In the beginning of verse 7 Paul says, “It is right for me to feel this way about you all…” The feelings that he is referring to are those that he just laid out in verses 3-6. There he said that he’s thankful for the Philippian church and filled with joy because of them, specifically because of their partnership with him. And that word partnership could also be translated fellowship or communion. So, Paul’s feelings for the Philippian Christians are feelings of gratitude, joy, and close fellowship, as if they were his family; and indeed, in Christ they are his family: for they are all a part of God’s family, and are thus one faith family in Christ.
So, Paul says, it is right for him to feel this gratitude, joy, and close fellowship when he thinks about and prays for the Philippian church, and then he explains why; he says it’s right for him to feel this way because he holds them in his heart. And this statement intensifies all that he’s just said. It’s as if Paul is saying, “Because of you I have gratitude, joy, and close fellowship, and that is right and good; but not only do I feel gratitude and joy, but I also hold you in my heart, I have deep heartfelt affection for you; which is right that I think and feel all of these things for you.” Elsewhere, in 2 Corinthians 7:3 Paul uses similar language, telling the saints in Corinth that they are in his heart, to live and die together… In other words, Paul has such affection for the saints there that he will live and die for their good… he loves them with a Christ-like sacrificial love. And that’s the same idea in Philippians. In Philippians 2:17-18 for instance, Paul says that he’s pouring out his life as a sacrifice for their faith. So when Paul says he holds them in his heart he’s saying he loves them with a Christ-like love… he has a deep Christian affection for them.
Now, I wonder, is this how you feel about the church? Do you love your brothers and sisters in Christ this way? Because this is not something that is merely expected of apostles, but every Christian is called to love this way. As Ephesians 5:2 says, we are to, “walk in love, as Christ loved us and gave himself up for us…” So, the love of God in Christ that we see demonstrated in His life, death, and resurrection… a love that sacrifices everything for the good of another, is the same love that is to mark out our lives. To truly love the way Paul speaks of, to hold someone in our heart with true Christian affection, is to do whatever we need to do, to sacrifice and give of our time, talent, treasure, and even our very lives to help others come to know, love, and live for Christ. As John Piper once said, “Love is doing whatever you need to do, even to the point of dying on the cross, to help people see and savor the glory of God in Christ forever.” That’s what Christian love is, and that’s what Christian love does.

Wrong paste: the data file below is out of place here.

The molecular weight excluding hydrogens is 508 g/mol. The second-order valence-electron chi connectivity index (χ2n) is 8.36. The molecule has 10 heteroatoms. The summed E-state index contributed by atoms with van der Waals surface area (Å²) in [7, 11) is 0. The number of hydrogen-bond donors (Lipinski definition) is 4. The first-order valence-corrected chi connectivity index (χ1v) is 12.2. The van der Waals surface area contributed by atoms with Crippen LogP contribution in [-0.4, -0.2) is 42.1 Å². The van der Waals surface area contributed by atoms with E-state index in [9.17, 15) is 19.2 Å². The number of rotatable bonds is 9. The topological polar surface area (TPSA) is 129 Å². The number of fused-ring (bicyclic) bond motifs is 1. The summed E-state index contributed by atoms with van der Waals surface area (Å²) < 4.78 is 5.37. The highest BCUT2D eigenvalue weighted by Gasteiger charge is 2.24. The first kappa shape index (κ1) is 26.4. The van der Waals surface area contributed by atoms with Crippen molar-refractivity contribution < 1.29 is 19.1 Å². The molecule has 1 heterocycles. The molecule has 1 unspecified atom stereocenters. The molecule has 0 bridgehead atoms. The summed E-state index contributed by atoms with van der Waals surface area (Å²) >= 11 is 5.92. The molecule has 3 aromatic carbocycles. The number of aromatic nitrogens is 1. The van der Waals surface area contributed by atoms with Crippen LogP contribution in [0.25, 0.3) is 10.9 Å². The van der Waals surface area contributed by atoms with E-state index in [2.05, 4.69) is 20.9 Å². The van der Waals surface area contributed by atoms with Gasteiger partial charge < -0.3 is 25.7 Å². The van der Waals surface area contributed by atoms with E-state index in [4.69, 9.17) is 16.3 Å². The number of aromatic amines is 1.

And love like this makes sense when you look at what Paul says in the rest of verse 7. He tells the Philippians, “for you are all partakers with me of grace, both in my imprisonment and in the defense and confirmation of the gospel.” You see, the love that Paul and the Philippians, and all Christians have received is all of grace. It is a love that is rooted in the mercy of God, not the deserving of man. For all we deserve is death and hell, but by God’s grace in Christ we get love. So Paul says that he and the Philippians are partakers of the grace of God. And here we get some insight into the context of this letter; Paul is writing from prison… And he’s in prison because of his boldness to preach, defend, and advance the gospel. But even though he’s in prison, the Philippian church has been in partnership, in true fellowship with Paul, all because they too have received God’s grace and thus believe and are committed to the same gospel that Paul is imprisoned for… And they are committed to the same mission of the gospel that Paul is committed to. And their belief in and commitment to the gospel and its mission, alongside their Christ-like love for one another is what works to confirm the gospel as well.